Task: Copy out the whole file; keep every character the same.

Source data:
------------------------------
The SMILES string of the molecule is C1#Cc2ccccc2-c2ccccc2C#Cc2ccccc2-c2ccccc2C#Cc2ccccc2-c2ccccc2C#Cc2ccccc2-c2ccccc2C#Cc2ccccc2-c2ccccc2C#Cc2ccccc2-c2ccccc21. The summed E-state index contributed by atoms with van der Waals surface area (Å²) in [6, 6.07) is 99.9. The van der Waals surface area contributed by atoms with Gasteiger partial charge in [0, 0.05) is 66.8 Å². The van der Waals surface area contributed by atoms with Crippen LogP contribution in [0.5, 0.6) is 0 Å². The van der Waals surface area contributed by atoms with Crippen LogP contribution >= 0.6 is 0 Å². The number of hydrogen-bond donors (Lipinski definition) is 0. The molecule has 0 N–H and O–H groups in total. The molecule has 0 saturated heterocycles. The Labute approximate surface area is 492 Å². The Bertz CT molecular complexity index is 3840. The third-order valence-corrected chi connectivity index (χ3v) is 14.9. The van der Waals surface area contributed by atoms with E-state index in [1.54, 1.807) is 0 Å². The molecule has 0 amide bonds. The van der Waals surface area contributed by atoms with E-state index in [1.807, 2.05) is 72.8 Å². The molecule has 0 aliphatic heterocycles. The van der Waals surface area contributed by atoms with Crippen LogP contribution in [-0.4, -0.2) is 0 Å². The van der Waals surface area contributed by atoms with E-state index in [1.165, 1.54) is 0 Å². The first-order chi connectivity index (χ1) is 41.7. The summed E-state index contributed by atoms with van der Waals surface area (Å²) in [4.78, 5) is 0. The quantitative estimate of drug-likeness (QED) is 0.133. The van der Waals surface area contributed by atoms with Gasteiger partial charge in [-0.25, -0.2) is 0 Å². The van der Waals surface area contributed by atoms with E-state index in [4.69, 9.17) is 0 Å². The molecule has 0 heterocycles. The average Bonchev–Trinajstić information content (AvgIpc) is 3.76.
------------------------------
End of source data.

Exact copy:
The SMILES string of the molecule is C1#Cc2ccccc2-c2ccccc2C#Cc2ccccc2-c2ccccc2C#Cc2ccccc2-c2ccccc2C#Cc2ccccc2-c2ccccc2C#Cc2ccccc2-c2ccccc2C#Cc2ccccc2-c2ccccc21. The summed E-state index contributed by atoms with van der Waals surface area (Å²) in [6, 6.07) is 99.9. The van der Waals surface area contributed by atoms with Gasteiger partial charge in [0, 0.05) is 66.8 Å². The van der Waals surface area contributed by atoms with Crippen LogP contribution in [0.5, 0.6) is 0 Å². The van der Waals surface area contributed by atoms with Crippen LogP contribution >= 0.6 is 0 Å². The number of hydrogen-bond donors (Lipinski definition) is 0. The molecule has 0 N–H and O–H groups in total. The molecule has 0 saturated heterocycles. The Labute approximate surface area is 492 Å². The Bertz CT molecular complexity index is 3840. The third-order valence-corrected chi connectivity index (χ3v) is 14.9. The van der Waals surface area contributed by atoms with E-state index in [1.54, 1.807) is 0 Å². The molecule has 0 amide bonds. The van der Waals surface area contributed by atoms with E-state index in [1.807, 2.05) is 72.8 Å². The molecule has 0 aliphatic heterocycles. The van der Waals surface area contributed by atoms with Crippen LogP contribution in [-0.4, -0.2) is 0 Å². The van der Waals surface area contributed by atoms with E-state index in [1.165, 1.54) is 0 Å². The first-order chi connectivity index (χ1) is 41.7. The summed E-state index contributed by atoms with van der Waals surface area (Å²) in [4.78, 5) is 0. The quantitative estimate of drug-likeness (QED) is 0.133. The van der Waals surface area contributed by atoms with Gasteiger partial charge in [-0.25, -0.2) is 0 Å². The van der Waals surface area contributed by atoms with E-state index in [4.69, 9.17) is 0 Å². The molecule has 0 heterocycles. The average Bonchev–Trinajstić information content (AvgIpc) is 3.76.